For Virginia Commonwealth to advance, they had to beat Kansas, arguably the most talented team in the nation. And yes, my favorite No. 1 seed, Duke, was blown out by Arizona in the Sweet 16. And for the second year in a row, lowly Butler defeated superior teams to make it to the Final Four.
How does this happen? How can superior teams lose to teams of lesser talent when so much is at stake?
The answer is simple. They didn't WANT it as much as the underdog. They played with less hunger and ferocity. In the NCAA tournament, desire nearly always trumps talent. Kansas knew they were a much more talented team than VCU and were so sure of victory that they didn't play as hard as they needed to. That's why so many fan brackets turn out to be wrong. Who can predict when a great team will play with less intensity than the underdog?
It's a lesson that's repeatedly learned and forgotten.
I have this memory of players of the losing team sitting at a table answering questions at a press conference. One of them says glumly into a microphone, "They just wanted it more than we did. They outhustled us."
When I was a "plebe" (freshman) at West Point, underclassmen were required to eat at rigid attention unless the "table commandant," usually a "firstie" (senior) gave the plebes permission to "fall out" (eat in a relaxed, normal manner).
Usually, the result was a mess. If the plebe actually cut ten pieces, instead of say, eight, they were of varying sizes. This allowed the upperclassmen to heap criticism on the plebe while helping themselves to the larger pieces.
But that's not what happened that day. Al completed the task in five seconds, not ten. And all ten pieces were of equal size. It was a practically miraculous accomplishment. The table commandant was so impressed he said, "Good job! All you plebes fall out and enjoy your cake."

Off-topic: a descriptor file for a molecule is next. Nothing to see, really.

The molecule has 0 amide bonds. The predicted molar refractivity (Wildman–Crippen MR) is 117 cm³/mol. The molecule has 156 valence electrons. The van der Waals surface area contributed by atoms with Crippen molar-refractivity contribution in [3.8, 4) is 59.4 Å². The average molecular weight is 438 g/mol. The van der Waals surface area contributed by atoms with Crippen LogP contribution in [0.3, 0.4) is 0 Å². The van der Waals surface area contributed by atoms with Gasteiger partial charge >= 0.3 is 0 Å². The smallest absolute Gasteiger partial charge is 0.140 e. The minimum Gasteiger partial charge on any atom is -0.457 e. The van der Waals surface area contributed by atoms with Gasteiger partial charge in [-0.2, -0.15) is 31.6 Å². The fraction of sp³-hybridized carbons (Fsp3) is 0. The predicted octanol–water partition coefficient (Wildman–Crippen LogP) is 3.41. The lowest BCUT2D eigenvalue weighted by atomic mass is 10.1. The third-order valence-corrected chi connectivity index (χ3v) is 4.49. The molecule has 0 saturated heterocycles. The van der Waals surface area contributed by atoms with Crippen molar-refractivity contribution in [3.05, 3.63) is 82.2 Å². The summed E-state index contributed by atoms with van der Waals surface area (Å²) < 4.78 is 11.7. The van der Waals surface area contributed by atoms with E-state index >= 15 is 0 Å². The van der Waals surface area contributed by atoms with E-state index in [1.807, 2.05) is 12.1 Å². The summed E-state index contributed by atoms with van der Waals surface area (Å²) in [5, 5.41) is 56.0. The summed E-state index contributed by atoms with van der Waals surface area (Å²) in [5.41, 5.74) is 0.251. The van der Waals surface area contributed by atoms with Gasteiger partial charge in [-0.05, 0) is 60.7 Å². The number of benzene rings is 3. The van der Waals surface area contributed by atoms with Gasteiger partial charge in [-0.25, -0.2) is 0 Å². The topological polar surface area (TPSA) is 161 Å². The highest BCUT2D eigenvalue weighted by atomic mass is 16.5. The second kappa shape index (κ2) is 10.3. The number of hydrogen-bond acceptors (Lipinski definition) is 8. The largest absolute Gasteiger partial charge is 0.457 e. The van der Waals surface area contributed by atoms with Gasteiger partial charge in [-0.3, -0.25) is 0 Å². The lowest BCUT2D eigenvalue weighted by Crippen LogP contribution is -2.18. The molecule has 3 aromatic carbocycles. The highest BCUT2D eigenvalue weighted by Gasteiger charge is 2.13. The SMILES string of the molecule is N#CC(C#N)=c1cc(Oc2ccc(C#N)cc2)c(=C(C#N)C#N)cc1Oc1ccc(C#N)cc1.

Al was a stocky, powerfully built guy, and he eventually played Army football on special teams. I admired him, and once I asked him what he thought was the key to success as a cadet. He didn't hesitate. "My high school football coach told me the secret to success is desire. You gotta wanna. If you really want it bad enough, you can do almost anything."
And by the way, his cake-cutting skills foreshadowed his future. He eventually became a highly successful plastic surgeon. I think he must have wanted that pretty bad, too.
So whether we're talking about sports, or life, or work, that's the secret. If you "bring it," you can win. Not just talent - but desire. Not just in spurts - but for the entire game.
In the second half, Arizona out-rebounded Duke even though they were a much smaller team. They drove to the basket with a kind of ferocity that Duke wasn't familiar with. Arizona brought the SHOCK, and Duke responded with AWE. This is the real reason Duke was blown out.
It's why in 1983 North Carolina State won the national championship, even though they had a poor won-loss record and wouldn't have been invited to the tournament if they hadn't played themselves in by winning their conference tournament.
It's why in 2010 a less-talented Duke team surprised everyone by winning it all. They played ferociously for 40 minutes in all six games. I know because I watched them all. It was great.
And it's why in 2011, in spite of the predictions of the experts, VCU and Butler were in the Final Four - not the top four teams in the nation.
Post by Dennis E. Coates, Ph.D., Copyright 2011. Building Personal Strength. (Images used with permission)